RWE switches off lignite unit but conserves it in case of emergency
Clean Energy Wire
Utility RWE continues to implement the country's official coal exit timetable by switching off a unit of one of Europe's most polluting power stations, but will ensure the facility can be restarted in case of a gas supply emergency. RWE said it will decommission the 300 megawatt unit A of its lignite power plant in Neurath on 1 April. "Against the background of the current debate about a possible reduction in gas consumption in power generation, RWE will conserve the unit for a short time," the company said, adding it will "initially refrain from taking any measures that could jeopardise recommissioning in the event that the German government decides the plant is still needed temporarily to ensure security of supply." According to the government's coal exit timetable, some lignite units enter a security reserve following their decommissioning, but Neurath unit A was not among them.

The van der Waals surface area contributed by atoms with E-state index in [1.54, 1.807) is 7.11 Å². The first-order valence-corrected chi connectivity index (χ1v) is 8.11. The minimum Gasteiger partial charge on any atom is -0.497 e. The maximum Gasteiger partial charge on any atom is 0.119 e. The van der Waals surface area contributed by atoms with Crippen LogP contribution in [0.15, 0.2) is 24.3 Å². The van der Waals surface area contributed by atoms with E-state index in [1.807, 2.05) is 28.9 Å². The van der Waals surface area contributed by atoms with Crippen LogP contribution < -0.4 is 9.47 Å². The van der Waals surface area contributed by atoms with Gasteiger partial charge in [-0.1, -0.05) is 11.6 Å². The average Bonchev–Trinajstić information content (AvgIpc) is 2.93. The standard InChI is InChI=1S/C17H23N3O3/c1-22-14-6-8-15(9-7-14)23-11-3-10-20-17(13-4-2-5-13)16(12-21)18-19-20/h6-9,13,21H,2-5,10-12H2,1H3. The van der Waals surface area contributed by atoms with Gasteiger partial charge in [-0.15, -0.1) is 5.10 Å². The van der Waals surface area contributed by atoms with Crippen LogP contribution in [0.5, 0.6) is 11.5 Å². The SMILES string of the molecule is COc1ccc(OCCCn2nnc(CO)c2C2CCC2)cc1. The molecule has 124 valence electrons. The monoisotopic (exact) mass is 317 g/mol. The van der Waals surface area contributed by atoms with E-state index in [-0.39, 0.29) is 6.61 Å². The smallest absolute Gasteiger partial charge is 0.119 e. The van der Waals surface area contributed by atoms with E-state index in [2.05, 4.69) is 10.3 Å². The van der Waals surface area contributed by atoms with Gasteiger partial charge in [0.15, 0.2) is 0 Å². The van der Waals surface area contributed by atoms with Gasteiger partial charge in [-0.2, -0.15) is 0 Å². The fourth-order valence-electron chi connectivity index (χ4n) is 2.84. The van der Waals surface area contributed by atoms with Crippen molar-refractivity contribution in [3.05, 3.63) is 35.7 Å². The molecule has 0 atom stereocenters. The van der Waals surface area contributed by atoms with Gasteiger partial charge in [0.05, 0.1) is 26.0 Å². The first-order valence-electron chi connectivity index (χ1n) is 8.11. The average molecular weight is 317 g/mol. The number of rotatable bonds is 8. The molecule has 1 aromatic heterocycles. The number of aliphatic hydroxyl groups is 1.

"The Federal Ministry of Economics is currently examining which measures are necessary for the coming winter to ensure security of supply," said RWE Power CEO Frank Weigand. "We have promised the politicians that we will bring power plants back online in an emergency if this is technically possible." Weigand said it was a political decision as to whether - and to what extent - these plants should be available. "Nothing will fundamentally change in the company's coal phase-out." RWE said it has already shut down six power plant units with a combined capacity of around 1,800 megawatts since the end of 2020. Neurath's two 600 MW units D and E will go out of operation this year. Neurath was the second biggest single CO2 polluter in the EU in 2020, emitting almost 19 million tonnes of the greenhouse gas. The decommissioning of Neurath Unit A will lead to an annual reduction in CO2 emissions of around 2.5 million tonnes, RWE said.
RWE and other coal power plant operators said earlier this month that they are making provisions for a runtime extension of decommissioned stations in preparation for possible energy supply disruptions as a result of the war in Ukraine. Green economy minister Robert Habeck said ensuring energy supply security could take priority over climate action if necessary.